Hour after hour, street after street, a hunt for stray voltage
Posted: September 26, 2009, 10:22 AM by Rob Roberts
By Michael McKiernan, National Post
Five nights a week, three converted Ford trucks weave through the streets of Toronto, checking every nook of the city for leaks in the electric infrastructure that can cause stray voltage.
At the controls tonight is Carl Clarke, a supervisor for Toronto Hydro. He oversees the three trucks and two repair crews on call to deal with any problems they identify. In his long career at "The Hydro," he's been no stranger to night shifts, so after a cup of coffee and an early evening breakfast, he's ready to play into the early hours.
"It's like a giant game of Pac-Man," said David Kalokitis, chief technology officer for Power Survey Company (PSC), the New Jersey firm that owns and operates the detection trucks for Toronto Hydro. "You have a map and you have to colour in all the streets on the map."
Toronto Hydro turned to PSC last winter as part of its all-out effort to tackle stray voltage, because of their experience working with Con Edison in New York, where they operate 14 trucks each night.
Following the deaths of two dogs and the shocking of a child in Regent Park last winter, all 600 Toronto Hydro workers were reassigned to inspect every one of the city's 13,000 handwells, while PSC brought seven trucks to complete a speedy scan of the city. The project wrapped up at the beginning of March with the total bill coming to more than $14-million.
Mr. Clarke has been honing his skills over seven weeks on the job, during which time he has gobbled up the dots on 45% of the city's streets. The project started with just one detection truck, but with winter fast approaching, when wet and salty conditions make shocks more likely, Toronto Hydro added two more and now expects a full sweep of the city to take three months in total.
Then, just like the arcade classic, the game begins all over again. Tanya Bruckmueller, a Toronto Hydro spokesperson, says the detection trucks have become a permanent feature, expected to devour between $3-4 million each year as part of the corporation's regular maintenance budget.
"It's the nature of the beast with contact voltage that you could scan today, but come back tomorrow and find something new, depending on the weather and a number of other factors. Now that we know we have it, it's always going to be there," she said.
Ms. Bruckmueller said the stray voltage hotline still gets about one call per month from members of the public who fear their animals have been shocked and she expects that figure to rise in the fall.
"People are overly sensitive now after the incidents last winter, which is not a bad thing. We always send out a crew, but we haven't detected any voltage," she said.
Mr. Clarke departs Toronto Hydro's Scarborough trouble response site at 8 p.m. and by 8:30, he's close behind the detection truck as it edges down Bathurst Street. Anything over 30 km/h is too fast for the equipment to work.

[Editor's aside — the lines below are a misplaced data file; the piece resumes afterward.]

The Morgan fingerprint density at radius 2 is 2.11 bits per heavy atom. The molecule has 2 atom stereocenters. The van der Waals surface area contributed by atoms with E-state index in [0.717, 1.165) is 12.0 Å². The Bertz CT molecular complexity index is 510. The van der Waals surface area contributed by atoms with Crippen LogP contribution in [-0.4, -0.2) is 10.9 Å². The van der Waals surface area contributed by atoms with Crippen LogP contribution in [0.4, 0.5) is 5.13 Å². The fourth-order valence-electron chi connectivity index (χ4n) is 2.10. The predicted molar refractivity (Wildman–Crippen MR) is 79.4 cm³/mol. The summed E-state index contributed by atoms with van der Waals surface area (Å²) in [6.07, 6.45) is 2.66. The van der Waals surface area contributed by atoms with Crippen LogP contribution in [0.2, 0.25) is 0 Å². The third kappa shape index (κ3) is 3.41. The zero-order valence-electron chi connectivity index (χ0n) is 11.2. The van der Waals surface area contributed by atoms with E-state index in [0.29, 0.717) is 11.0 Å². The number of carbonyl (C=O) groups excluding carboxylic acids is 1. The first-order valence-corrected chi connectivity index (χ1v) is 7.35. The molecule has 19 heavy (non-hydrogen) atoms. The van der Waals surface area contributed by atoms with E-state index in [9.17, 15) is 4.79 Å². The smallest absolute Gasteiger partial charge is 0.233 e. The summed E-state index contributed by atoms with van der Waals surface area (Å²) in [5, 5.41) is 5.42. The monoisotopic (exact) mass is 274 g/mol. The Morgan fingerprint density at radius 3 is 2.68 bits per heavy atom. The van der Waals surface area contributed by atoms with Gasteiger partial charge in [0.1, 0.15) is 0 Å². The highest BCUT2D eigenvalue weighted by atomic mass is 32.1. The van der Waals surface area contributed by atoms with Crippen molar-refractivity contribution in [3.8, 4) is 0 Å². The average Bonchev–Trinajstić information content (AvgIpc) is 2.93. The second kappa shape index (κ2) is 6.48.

"The nice thing when you get to 2 a.m. is there's none of this," he said, pointing to the line of traffic ahead of him and the steady stream of irritated-looking late evening commuters passing his slow-moving convoy.
The detector itself is a large white appendage to the back of the truck, dotted with red LED lights along its length and secured by a triangular frame. Combined with the permanently flashing orange lights on top, the truck is a colourful, conspicuous sight on the road.
"When you're driving behind it for hours, it's almost mesmerizing. I had one guy tell me to have them turn it off one night because he thought he was going to go have a seizure," Mr. Clarke said.
Inside the PSC truck, the detector makes a low buzzing noise, not unlike a Pac-Man sound effect. The pitch peaks when an electric field is detected and two surveillance cameras attached to the back of the truck allow the operators to pinpoint the equipment that caused the noise.
"We're looking for any structure that the public can touch, and get a shock off. We sweep up everything and then pass it on to Toronto Hydro and they deal with it," Mr. Kalokitis said.
That means the sweep has found energized equipment belonging to other utilities, businesses and even private homes. One family got a 1:30 a.m. wake up call when their garage door produced a huge reading on the detector.
"We were scanning a laneway one night and found this door was energized at 100 volts," Mr. Clarke said. "They weren't very pleased, but we have a responsibility not to just leave it. 100 volts could do some serious damage."
The extreme sensitivity of the detector allows the crew to find as little as one volt on a surface within 10 metres of the truck. Toronto Hydro says the Electrical Safety Authority tolerates anything up to 10 volts, but they are reporting and fixing anything more than one volt. Mr. Clarke says there are no typical nights. On a recent quiet evening they found just six instances, but another outing days later caught 17 energized structures on one street.
"If you can fix them when they're low voltage, that's a lot better than waiting until they're higher," he said.
On Bloor Street, outside Varsity Stadium, the PSC truck stops and within seconds, technicians Darnell Howard and Danny Borras have coned off their vehicle. Spreading out with hand-held voltmeters, they test every traffic light, billboard and lamppost in sight, dodging traffic to get a reading on a manhole cover. This time it's a false alarm.